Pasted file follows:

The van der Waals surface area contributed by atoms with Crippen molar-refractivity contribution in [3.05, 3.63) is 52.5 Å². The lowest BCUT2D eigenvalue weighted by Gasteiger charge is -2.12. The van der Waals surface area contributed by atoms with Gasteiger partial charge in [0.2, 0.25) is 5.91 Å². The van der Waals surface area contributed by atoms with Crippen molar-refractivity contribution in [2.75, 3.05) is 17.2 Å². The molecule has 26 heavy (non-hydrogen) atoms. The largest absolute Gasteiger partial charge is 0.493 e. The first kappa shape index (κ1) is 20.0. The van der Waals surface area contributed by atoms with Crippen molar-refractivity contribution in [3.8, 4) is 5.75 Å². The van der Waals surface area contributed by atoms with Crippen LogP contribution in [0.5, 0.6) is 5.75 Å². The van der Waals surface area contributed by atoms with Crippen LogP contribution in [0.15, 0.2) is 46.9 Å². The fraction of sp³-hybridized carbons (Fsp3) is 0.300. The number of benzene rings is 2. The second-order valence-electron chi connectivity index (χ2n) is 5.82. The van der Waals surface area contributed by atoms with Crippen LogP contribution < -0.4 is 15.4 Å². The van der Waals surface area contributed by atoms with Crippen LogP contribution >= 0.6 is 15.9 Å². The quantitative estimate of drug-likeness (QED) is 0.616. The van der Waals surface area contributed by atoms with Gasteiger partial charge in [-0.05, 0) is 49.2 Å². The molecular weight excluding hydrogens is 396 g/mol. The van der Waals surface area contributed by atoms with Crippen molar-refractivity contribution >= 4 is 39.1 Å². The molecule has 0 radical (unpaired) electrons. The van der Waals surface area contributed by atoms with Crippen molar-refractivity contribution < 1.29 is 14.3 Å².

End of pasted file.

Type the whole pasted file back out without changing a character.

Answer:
The van der Waals surface area contributed by atoms with Crippen molar-refractivity contribution in [3.05, 3.63) is 52.5 Å². The lowest BCUT2D eigenvalue weighted by Gasteiger charge is -2.12. The van der Waals surface area contributed by atoms with Gasteiger partial charge in [0.2, 0.25) is 5.91 Å². The van der Waals surface area contributed by atoms with Crippen molar-refractivity contribution in [2.75, 3.05) is 17.2 Å². The molecule has 26 heavy (non-hydrogen) atoms. The largest absolute Gasteiger partial charge is 0.493 e. The first kappa shape index (κ1) is 20.0. The van der Waals surface area contributed by atoms with Crippen molar-refractivity contribution in [3.8, 4) is 5.75 Å². The van der Waals surface area contributed by atoms with Crippen LogP contribution in [0.5, 0.6) is 5.75 Å². The van der Waals surface area contributed by atoms with Crippen LogP contribution in [0.15, 0.2) is 46.9 Å². The fraction of sp³-hybridized carbons (Fsp3) is 0.300. The number of benzene rings is 2. The second-order valence-electron chi connectivity index (χ2n) is 5.82. The van der Waals surface area contributed by atoms with Crippen LogP contribution < -0.4 is 15.4 Å². The van der Waals surface area contributed by atoms with Crippen LogP contribution >= 0.6 is 15.9 Å². The quantitative estimate of drug-likeness (QED) is 0.616. The van der Waals surface area contributed by atoms with Gasteiger partial charge in [-0.05, 0) is 49.2 Å². The molecular weight excluding hydrogens is 396 g/mol. The van der Waals surface area contributed by atoms with Crippen molar-refractivity contribution >= 4 is 39.1 Å². The molecule has 0 radical (unpaired) electrons. The van der Waals surface area contributed by atoms with Crippen molar-refractivity contribution < 1.29 is 14.3 Å².